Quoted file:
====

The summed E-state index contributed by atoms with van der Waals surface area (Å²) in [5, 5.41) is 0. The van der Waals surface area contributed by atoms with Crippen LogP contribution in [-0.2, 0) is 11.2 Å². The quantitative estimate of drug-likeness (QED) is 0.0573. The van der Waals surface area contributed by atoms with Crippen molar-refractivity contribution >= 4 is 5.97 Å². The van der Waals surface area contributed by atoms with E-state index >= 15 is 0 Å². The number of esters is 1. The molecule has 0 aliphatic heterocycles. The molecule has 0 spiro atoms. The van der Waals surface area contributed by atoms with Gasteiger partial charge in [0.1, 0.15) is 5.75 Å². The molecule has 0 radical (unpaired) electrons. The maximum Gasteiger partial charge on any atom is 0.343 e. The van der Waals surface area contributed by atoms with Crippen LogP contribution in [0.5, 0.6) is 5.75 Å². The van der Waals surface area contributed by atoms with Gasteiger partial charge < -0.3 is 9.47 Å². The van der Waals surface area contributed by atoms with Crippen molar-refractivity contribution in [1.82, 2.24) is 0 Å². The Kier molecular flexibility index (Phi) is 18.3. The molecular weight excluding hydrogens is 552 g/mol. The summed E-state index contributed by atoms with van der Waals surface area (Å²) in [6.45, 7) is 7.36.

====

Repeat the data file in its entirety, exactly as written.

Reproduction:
The summed E-state index contributed by atoms with van der Waals surface area (Å²) in [5, 5.41) is 0. The van der Waals surface area contributed by atoms with Crippen LogP contribution in [-0.2, 0) is 11.2 Å². The quantitative estimate of drug-likeness (QED) is 0.0573. The van der Waals surface area contributed by atoms with Crippen molar-refractivity contribution >= 4 is 5.97 Å². The van der Waals surface area contributed by atoms with E-state index >= 15 is 0 Å². The number of esters is 1. The molecule has 0 aliphatic heterocycles. The molecule has 0 spiro atoms. The van der Waals surface area contributed by atoms with Gasteiger partial charge in [0.1, 0.15) is 5.75 Å². The molecule has 0 radical (unpaired) electrons. The maximum Gasteiger partial charge on any atom is 0.343 e. The van der Waals surface area contributed by atoms with Crippen LogP contribution in [0.5, 0.6) is 5.75 Å². The van der Waals surface area contributed by atoms with Gasteiger partial charge < -0.3 is 9.47 Å². The van der Waals surface area contributed by atoms with Crippen molar-refractivity contribution in [1.82, 2.24) is 0 Å². The Kier molecular flexibility index (Phi) is 18.3. The molecular weight excluding hydrogens is 552 g/mol. The summed E-state index contributed by atoms with van der Waals surface area (Å²) in [6.45, 7) is 7.36.